Fauna of Australian Region

This region includes Australia, Tasmania, New Guinea, New Zealand and islands east of Wallace’s Line. New Guinea is tropical with rain forests. Eastern Australia is covered with lush green forests, Western Australia is desert and there are grasslands in the middle.

Mammals. Eight of the 9 families of marsupials are unique. There are 52 genera of 6 families of marsupials that are unique and are not found in the Neotropical Region. Marsupials show parallelism with their counterpart placentals in other parts of the world in their evolutionary modifications.

Placental mammals that were introduced by man or some of them immigrated themselves include rodents and bats, rabbits, foxes, rats, mice, dingo dogs, cats, pigs and murid mice.

Monotremes are represented by Ornythorhynchus and Echidna.

Birds. There are 58 families of birds out of which 44 are widely distributed. Species having wide range are trogons (Harpactes), hawks, kingfisher, cuckoos, parrots and pigeons.

Shared with Oriental are frogmouths, wood-swallows, flowerpeckers and megapods.

There are 10 families of endemic birds which include cassowary, emu, kiwi, lyrebird, bower birds, honey suckers, birds of paradise, magapods and cookabura or laughing jackass that feeds on lizards and snakes.

Birds not present are pheasants, finches, barbets and woodpeckers.

Reptiles. There are pythons, biting snakes, elepid coral snakes, geckos, skinks, agamid lizards, scale-footed lizard (Pygopus) and Komodo Dragon (Varanidae), crocodiles and turtles. Chelyd turtles and snake-necked turtles (Chelodina) possess strikingly long necks. Sphenodon pounctatus is found exclusively in New Zealand.

Amphibia. There are no tailed amphibians. Common toads are absent and frogs are few. Tree frogs belong to family Hylidae which is also found in the New World and Palaearctic but absent in African and Oriental Regions. The Australian Green Tree Frog secretes mosquito repellent compound from the skin glands. The Australian frogs, Rheobatrachus silus and R. vitellinus carry tadpoles in their stomachs. Some species of frogs are adapted to live in deserts, e.g. Notaden, Neobatrachus and Helioporus.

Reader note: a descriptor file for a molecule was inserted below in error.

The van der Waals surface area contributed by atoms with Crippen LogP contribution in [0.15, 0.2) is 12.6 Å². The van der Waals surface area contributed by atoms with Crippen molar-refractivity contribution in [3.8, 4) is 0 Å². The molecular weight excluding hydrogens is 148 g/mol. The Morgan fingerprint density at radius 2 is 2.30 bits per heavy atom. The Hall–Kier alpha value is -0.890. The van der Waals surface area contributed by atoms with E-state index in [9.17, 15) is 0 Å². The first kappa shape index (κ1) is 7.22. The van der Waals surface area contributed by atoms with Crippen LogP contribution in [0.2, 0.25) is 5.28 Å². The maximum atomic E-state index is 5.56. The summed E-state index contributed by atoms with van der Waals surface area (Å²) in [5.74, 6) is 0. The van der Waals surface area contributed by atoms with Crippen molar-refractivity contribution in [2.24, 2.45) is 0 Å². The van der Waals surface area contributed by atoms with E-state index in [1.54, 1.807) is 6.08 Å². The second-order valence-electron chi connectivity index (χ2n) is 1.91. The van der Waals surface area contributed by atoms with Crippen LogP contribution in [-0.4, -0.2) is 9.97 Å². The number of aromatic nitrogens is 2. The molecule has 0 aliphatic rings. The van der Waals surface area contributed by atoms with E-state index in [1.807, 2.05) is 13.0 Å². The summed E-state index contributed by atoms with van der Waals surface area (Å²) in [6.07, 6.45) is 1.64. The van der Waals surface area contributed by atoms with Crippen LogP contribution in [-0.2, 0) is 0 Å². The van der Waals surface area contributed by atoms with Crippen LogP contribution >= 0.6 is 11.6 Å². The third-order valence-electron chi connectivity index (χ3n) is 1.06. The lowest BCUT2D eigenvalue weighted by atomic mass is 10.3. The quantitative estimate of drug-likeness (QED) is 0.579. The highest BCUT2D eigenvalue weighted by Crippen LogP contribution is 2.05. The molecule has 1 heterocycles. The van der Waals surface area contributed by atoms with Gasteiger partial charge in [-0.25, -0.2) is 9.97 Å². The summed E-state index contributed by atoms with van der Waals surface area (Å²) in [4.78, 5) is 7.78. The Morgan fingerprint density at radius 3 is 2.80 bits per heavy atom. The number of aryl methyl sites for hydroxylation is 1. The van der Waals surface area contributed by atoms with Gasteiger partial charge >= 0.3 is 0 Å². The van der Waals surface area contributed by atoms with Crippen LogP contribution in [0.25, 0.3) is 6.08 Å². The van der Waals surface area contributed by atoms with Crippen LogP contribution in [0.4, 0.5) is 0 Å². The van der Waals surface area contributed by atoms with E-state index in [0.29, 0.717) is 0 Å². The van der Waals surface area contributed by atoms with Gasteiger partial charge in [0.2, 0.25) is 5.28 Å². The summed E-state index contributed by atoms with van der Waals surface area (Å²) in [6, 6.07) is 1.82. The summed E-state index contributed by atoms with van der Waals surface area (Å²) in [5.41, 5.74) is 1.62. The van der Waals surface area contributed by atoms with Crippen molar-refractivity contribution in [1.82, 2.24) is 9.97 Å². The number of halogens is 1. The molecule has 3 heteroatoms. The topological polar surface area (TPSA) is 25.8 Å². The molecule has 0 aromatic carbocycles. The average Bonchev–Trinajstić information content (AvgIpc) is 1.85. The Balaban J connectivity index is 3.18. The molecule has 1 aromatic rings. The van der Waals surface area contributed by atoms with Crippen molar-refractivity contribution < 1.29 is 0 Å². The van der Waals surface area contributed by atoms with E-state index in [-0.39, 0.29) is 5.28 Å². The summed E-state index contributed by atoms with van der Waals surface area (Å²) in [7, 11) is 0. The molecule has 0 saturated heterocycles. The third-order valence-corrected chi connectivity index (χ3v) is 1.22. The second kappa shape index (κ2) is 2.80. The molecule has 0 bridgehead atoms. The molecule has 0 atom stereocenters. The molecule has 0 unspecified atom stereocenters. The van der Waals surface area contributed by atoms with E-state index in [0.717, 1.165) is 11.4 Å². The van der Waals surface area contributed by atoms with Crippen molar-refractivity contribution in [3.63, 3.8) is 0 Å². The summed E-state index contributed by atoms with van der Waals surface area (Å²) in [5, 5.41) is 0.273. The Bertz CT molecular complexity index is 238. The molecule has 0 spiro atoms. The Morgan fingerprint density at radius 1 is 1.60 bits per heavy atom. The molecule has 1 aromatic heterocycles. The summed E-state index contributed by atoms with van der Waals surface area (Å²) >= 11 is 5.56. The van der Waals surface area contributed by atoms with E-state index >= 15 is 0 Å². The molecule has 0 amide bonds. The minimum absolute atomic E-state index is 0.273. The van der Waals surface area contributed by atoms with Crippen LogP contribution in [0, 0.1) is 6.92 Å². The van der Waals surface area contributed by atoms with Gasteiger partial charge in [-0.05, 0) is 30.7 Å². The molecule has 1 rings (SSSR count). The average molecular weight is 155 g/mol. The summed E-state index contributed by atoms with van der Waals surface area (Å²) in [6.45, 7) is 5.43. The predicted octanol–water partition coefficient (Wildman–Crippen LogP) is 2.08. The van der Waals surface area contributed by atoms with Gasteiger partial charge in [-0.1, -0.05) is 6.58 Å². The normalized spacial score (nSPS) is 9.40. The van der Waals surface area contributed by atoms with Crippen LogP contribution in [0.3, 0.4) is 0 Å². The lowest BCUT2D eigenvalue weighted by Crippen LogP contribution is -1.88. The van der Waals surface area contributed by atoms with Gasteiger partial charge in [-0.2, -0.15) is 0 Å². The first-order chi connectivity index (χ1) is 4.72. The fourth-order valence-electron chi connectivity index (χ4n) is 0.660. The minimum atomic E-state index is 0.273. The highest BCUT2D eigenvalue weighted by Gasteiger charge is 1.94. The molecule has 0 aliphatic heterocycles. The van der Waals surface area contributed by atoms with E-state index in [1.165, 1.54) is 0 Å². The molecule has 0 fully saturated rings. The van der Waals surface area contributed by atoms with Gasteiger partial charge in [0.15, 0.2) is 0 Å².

Fishes. Fresh water fishes are rare and belong to family Osteoglossidae. Lung fish (Neoceratodus) is restricted to Burnett and Mary rivers in Queensland.

Fauna of this region is poor in freshwater fishes, Amphibia and reptiles. There is uniqueness of mammals and affinities exist with the Oriental and South American faunas.


1. Australo-Malayan. Malayan Archipelago, Moluccas, Solomon Islands, New Guinea. Fauna includes 130 families of vertebrates. Birds are crowned pigeons, birds of paradise, honey eaters, cuckoos, bover birds, cassowaries. There are fly river turtles, flying phalangers and tree frogs.

2. Australian. Australia and Tasmania. There are 98 families of vertebrates and the region is home of monotremes and marsupials. Monotremes include short-nosed echidna, long-nosed echidna and duck-billed platypus. Marsupials include marsupial rat kangaroos, Tasmanian devil, koala, the horny possum, marsupial mole and rabbit-eared bandicoot. Tasmanian wolf (Thylacinus cynocephalus) became extinct in 1936. There are scrub birds, lyre birds, emus and plenty of cobras. Tailed amphibians are absent.

3. Polynesian. Polynesia and the adjoining islands. Fauna is poor containing only 53 families. Tooth-billed pigeon is unique.

4. NewZealand. New Zealand, Norfolk Island, Auckland and Campbell Island. Fauna includes murid bats, owl parrots, nester parrots, kiwi, Sphenodon and frog (Liopelma).

Flightless owl parrot or Kakapo feeds on leaves, shoots, berries, fruits and moss. The only carnivorous parrot called KEA was a vegetarian earlier but after introduction of sheep in New Zealand has learnt to cut sheep skin and feed on flesh.

Giant Moa (Dinornis maximus) that reached a height of 3 metres contained 22 species in New Zealand which became extinct all by 1600 AD.